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Deadly Measures 

New details emerge surrounding Christopher Parker's death at the jail

click to enlarge Christopher Parker
  • Christopher Parker

A registered nurse with the Spokane County Jail appears to have violated protocols when she did not order hospital care for a diabetic inmate who later grappled with corrections deputies and died in a restraint chair last February.

During a prolonged struggle detailed in newly released records, jail deputies tasered Christopher J. Parker twice and later pushed his head down into his lap as they strapped him into the restraint chair. As he was doubled-over in the chair, he lost consciousness and died.

Parker, 33, had called 911 in the early morning hours of Feb. 24, seeking help after ingesting methamphetamine and becoming disoriented in Browne's Addition. A Spokane police officer described him as somewhat coherent, but acting paranoid and lost.

"Parker then said that he is a diabetic and might be having some problems with that," the officer reports. "I requested medics to check him out."

A Spokane Fire Department ambulance crew measured Parker's blood sugar at 250 milligrams per deciliter, above normal, but within a common range for a diabetic. Despite his elevated blood sugar readings, Parker was booked into the county jail on a warrant for late child support.

County Detention Services Director John McGrath says the Spokane jail medical staff considers 70 to 110 mg/dL to be the normal range for blood sugar, but can treat inmates with blood sugar up to 400 mg/dL. He says the jail has a "long-term" policy requiring hospital care for anyone above that threshold.

"If their blood sugar is over 400," McGrath says, "we're taking them to the hospital."

When Parker checked into the jail shortly after 4 am, registered nurse Kerrie Fernlund measured his blood sugar at 416 mg/dL. Records indicate the nurse described Parker's blood as "maple syrup," encouraging him to take several units of insulin to lower his levels.

"Fernlund kept offering the insulin, but Parker continued to refuse," investigators report. Fernlund, a jail nurse for three years who had been awake for nearly 24 hours at this point, according to her statement, moved on to other duties, planning to check back later.

Fellow inmates described Parker as restless or paranoid. He paced around the holding tank. Less than an hour later, he was taken out for processing and he continued to fidget, rubbing his short-cropped hair and glancing around. When corrections deputies went to put him back into a cell, he tensed up and became "uncooperative."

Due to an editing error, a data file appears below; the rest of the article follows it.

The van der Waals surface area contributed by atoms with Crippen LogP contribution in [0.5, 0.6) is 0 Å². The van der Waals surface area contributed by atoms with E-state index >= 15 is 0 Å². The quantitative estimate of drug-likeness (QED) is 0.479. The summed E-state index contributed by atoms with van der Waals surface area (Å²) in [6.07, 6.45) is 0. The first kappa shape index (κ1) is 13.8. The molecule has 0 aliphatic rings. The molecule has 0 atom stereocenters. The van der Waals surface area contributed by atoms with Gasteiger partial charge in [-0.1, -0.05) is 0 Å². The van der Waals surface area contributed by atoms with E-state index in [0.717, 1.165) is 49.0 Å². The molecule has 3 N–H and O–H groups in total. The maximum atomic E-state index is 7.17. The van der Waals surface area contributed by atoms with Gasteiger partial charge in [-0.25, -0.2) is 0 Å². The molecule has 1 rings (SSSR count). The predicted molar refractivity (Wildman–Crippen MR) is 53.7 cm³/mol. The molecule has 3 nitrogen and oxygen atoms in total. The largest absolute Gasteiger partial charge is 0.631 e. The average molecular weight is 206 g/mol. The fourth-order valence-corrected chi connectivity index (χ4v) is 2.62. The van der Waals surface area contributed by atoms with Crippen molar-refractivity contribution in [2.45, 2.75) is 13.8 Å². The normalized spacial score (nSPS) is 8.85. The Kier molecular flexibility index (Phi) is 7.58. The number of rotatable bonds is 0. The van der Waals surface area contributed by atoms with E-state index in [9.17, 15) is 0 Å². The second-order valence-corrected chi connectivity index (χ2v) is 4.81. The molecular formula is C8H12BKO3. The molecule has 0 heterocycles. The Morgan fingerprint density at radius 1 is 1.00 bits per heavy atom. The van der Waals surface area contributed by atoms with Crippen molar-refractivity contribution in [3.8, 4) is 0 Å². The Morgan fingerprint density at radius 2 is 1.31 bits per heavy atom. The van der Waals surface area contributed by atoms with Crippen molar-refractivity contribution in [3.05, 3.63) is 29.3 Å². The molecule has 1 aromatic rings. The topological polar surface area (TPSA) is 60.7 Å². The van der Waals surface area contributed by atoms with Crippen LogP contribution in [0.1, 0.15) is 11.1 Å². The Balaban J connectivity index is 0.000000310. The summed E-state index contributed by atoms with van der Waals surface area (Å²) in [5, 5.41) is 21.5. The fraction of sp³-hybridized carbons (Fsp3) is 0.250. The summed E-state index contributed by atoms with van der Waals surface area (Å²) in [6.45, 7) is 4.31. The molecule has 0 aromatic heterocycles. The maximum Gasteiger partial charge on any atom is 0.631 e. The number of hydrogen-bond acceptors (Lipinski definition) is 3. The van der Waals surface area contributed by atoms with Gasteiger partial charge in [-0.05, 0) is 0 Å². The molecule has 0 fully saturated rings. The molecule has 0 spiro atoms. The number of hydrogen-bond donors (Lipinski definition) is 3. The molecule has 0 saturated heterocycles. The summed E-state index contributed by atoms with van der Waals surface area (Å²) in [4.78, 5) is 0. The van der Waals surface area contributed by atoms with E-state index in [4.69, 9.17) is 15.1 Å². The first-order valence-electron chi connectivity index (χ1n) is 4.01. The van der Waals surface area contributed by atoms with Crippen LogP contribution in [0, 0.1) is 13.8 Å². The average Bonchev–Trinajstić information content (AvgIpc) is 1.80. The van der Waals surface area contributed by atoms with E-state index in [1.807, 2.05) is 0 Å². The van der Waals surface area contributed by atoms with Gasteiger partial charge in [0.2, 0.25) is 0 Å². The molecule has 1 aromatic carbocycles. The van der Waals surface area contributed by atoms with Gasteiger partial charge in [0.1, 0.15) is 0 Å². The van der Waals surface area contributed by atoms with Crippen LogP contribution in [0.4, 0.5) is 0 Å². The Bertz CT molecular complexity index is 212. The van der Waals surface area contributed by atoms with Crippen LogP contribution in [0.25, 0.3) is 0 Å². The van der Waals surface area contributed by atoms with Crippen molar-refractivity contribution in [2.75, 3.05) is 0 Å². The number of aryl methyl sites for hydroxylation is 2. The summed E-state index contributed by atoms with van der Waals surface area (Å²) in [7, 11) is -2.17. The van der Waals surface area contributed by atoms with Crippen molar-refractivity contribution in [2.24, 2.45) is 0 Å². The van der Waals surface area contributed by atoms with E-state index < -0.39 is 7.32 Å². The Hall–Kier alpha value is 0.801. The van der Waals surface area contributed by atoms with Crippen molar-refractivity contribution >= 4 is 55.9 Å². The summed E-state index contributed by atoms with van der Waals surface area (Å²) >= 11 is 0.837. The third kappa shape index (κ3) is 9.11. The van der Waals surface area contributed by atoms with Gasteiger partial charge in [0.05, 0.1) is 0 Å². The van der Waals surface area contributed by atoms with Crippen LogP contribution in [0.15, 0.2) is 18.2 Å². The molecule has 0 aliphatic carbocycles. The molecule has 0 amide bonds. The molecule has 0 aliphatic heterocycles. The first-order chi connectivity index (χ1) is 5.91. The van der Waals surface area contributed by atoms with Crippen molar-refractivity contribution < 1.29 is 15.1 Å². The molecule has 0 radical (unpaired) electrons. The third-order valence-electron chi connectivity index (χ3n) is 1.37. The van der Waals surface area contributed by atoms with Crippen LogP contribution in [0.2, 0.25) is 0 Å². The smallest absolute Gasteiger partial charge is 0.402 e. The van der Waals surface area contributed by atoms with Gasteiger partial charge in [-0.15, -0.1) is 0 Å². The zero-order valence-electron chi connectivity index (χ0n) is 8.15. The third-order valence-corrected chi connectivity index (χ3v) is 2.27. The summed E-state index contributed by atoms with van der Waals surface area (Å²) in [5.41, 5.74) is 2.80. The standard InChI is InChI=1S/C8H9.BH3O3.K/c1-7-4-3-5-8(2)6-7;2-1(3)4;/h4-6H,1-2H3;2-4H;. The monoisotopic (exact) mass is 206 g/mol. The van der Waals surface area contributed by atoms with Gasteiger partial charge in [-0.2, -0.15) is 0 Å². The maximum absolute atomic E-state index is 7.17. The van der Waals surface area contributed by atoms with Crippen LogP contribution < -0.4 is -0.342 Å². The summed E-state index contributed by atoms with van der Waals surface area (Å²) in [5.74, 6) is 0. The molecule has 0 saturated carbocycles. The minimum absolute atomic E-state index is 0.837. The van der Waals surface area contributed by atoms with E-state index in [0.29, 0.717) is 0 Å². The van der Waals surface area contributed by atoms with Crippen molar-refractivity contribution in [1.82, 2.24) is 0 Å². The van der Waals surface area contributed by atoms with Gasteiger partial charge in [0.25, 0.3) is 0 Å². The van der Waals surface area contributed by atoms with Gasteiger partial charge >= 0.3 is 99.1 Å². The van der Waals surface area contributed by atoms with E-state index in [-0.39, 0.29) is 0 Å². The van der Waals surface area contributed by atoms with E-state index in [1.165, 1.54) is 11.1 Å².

Corrections Deputy Sandy Rief told investigators they tried to place him in an isolation cell at the end of the hall when he "turned on" them.

Deputies told investigators Parker demonstrated extraordinary strength; at one point Rief reports, "Parker managed to grab the door frame and was pulling himself literally toward the door with all three deputies on top of him."

During the struggle, Deputy Timothy Wirun fired his Taser, striking Parker in the side, investigators report. Parker reached back and pulled out the wires and Wirun jabbed the Taser against Parker, using a "drive stun" to deliver a second brief shock.

Deputy William Miller reports the deputies managed to get a restraint belt around Parker's legs. They then "half dragged, half carried" him into the hallway. Parker continued to buck and thrash as they muscled him into the restraint chair and struggled to strap in his legs.

"[Parker] was pushing his hips forward," investigators report. "This caused Miller to push his head down into his lap to keep him from making these violent moves and stop that action."

Nurse Fernlund, who returned during the struggle, says she immediately had deputies sit up Parker, who had lost consciousness, and put an oxygen mask on him. She told investigators she decided to keep Parker in the chair for officer safety while they called 911. Parker soon went into cardiac arrest.

Due to miscommunication between the jail and dispatchers, AMR ambulance crews took more than 10 minutes to respond. Medics and deputies performed CPR on Parker for nearly 20 minutes before pronouncing him dead.

The Spokane County Medical Examiner later determined the cause of death to be a combination of three factors: methamphetamine toxicity, along with his diabetes and the physiological stress of being forced into restraints. Manner of death was listed as homicide.

The autopsy report shows Parker's blood sugar had spiked to more than 2,000 mg/dL, about 20 times the normal level.

With the investigation now closed, the case remains with the Spokane County Prosecutor's Office to determine if there was any wrongdoing. McGrath says he plans to launch an internal investigation of the incident after the prosecutor releases a decision.

Multiple attorneys have filed notices on behalf of surviving family members, setting the stage for potential litigation in the future.

When asked by investigators if they witnessed any inappropriate actions, Fernlund and deputies all answer no. Fernlund told investigators Parker was flailing out of control and fighting all attempts to help.

"Once he was in the chair, he repeated the statement, 'Just kill me,'" Fernlund reports. She also recalled him saying something to the effect of, "'How do you justify doing this because I didn't make child support?'"♦


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